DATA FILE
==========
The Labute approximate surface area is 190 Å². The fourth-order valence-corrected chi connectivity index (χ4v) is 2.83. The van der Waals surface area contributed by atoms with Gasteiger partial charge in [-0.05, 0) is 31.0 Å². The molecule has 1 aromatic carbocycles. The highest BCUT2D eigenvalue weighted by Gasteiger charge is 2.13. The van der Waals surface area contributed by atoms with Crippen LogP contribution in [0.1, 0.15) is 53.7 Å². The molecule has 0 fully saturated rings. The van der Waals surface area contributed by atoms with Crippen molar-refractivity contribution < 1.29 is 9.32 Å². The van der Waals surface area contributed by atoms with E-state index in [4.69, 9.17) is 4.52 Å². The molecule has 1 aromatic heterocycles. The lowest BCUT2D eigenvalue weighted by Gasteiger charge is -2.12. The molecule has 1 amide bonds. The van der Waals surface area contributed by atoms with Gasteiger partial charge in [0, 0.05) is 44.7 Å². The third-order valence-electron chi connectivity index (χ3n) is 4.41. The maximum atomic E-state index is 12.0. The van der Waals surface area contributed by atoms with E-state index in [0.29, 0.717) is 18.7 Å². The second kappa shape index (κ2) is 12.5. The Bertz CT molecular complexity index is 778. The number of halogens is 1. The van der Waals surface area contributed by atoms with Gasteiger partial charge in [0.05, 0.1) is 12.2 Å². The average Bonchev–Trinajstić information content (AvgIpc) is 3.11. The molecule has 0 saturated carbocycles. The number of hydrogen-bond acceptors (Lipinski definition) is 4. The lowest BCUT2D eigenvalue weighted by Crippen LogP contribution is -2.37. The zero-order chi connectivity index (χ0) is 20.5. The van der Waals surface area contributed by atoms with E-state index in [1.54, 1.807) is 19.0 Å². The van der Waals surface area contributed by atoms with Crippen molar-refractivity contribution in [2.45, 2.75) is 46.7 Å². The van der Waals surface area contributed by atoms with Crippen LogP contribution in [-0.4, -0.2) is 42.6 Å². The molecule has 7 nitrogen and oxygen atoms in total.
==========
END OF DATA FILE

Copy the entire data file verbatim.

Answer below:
The Labute approximate surface area is 190 Å². The fourth-order valence-corrected chi connectivity index (χ4v) is 2.83. The van der Waals surface area contributed by atoms with Gasteiger partial charge in [-0.05, 0) is 31.0 Å². The molecule has 1 aromatic carbocycles. The highest BCUT2D eigenvalue weighted by Gasteiger charge is 2.13. The van der Waals surface area contributed by atoms with Crippen LogP contribution in [0.1, 0.15) is 53.7 Å². The molecule has 0 fully saturated rings. The van der Waals surface area contributed by atoms with Crippen molar-refractivity contribution < 1.29 is 9.32 Å². The van der Waals surface area contributed by atoms with E-state index in [4.69, 9.17) is 4.52 Å². The molecule has 1 aromatic heterocycles. The lowest BCUT2D eigenvalue weighted by Gasteiger charge is -2.12. The molecule has 1 amide bonds. The van der Waals surface area contributed by atoms with Gasteiger partial charge in [0, 0.05) is 44.7 Å². The third-order valence-electron chi connectivity index (χ3n) is 4.41. The maximum atomic E-state index is 12.0. The van der Waals surface area contributed by atoms with E-state index in [0.29, 0.717) is 18.7 Å². The second kappa shape index (κ2) is 12.5. The Bertz CT molecular complexity index is 778. The number of halogens is 1. The van der Waals surface area contributed by atoms with Gasteiger partial charge in [0.05, 0.1) is 12.2 Å². The average Bonchev–Trinajstić information content (AvgIpc) is 3.11. The molecule has 0 saturated carbocycles. The number of hydrogen-bond acceptors (Lipinski definition) is 4. The lowest BCUT2D eigenvalue weighted by Crippen LogP contribution is -2.37. The zero-order chi connectivity index (χ0) is 20.5. The van der Waals surface area contributed by atoms with E-state index in [1.54, 1.807) is 19.0 Å². The van der Waals surface area contributed by atoms with Crippen molar-refractivity contribution in [2.45, 2.75) is 46.7 Å². The van der Waals surface area contributed by atoms with Crippen LogP contribution in [-0.4, -0.2) is 42.6 Å². The molecule has 7 nitrogen and oxygen atoms in total.